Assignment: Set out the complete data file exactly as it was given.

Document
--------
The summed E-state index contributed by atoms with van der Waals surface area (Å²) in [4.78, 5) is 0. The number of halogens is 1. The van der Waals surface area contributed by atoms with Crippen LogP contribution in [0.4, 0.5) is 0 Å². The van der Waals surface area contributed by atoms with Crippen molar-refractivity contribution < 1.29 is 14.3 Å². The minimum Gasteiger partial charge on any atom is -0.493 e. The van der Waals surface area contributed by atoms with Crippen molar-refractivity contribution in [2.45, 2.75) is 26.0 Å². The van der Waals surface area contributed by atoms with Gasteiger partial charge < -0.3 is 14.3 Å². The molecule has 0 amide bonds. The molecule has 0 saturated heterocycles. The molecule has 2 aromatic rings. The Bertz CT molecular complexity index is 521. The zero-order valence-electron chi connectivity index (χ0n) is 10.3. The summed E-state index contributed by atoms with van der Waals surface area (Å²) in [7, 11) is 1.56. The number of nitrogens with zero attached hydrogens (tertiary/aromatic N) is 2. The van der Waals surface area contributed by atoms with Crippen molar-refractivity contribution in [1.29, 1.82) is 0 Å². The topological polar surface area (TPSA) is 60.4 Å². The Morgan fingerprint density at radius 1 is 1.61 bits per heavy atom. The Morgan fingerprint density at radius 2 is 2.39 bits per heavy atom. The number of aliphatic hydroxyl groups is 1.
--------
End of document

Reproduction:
The summed E-state index contributed by atoms with van der Waals surface area (Å²) in [4.78, 5) is 0. The number of halogens is 1. The van der Waals surface area contributed by atoms with Crippen LogP contribution in [0.4, 0.5) is 0 Å². The van der Waals surface area contributed by atoms with Crippen molar-refractivity contribution < 1.29 is 14.3 Å². The minimum Gasteiger partial charge on any atom is -0.493 e. The van der Waals surface area contributed by atoms with Crippen molar-refractivity contribution in [2.45, 2.75) is 26.0 Å². The van der Waals surface area contributed by atoms with Gasteiger partial charge < -0.3 is 14.3 Å². The molecule has 0 amide bonds. The molecule has 0 saturated heterocycles. The molecule has 2 aromatic rings. The Bertz CT molecular complexity index is 521. The zero-order valence-electron chi connectivity index (χ0n) is 10.3. The summed E-state index contributed by atoms with van der Waals surface area (Å²) in [7, 11) is 1.56. The number of nitrogens with zero attached hydrogens (tertiary/aromatic N) is 2. The van der Waals surface area contributed by atoms with Crippen molar-refractivity contribution in [1.29, 1.82) is 0 Å². The topological polar surface area (TPSA) is 60.4 Å². The Morgan fingerprint density at radius 1 is 1.61 bits per heavy atom. The Morgan fingerprint density at radius 2 is 2.39 bits per heavy atom. The number of aliphatic hydroxyl groups is 1.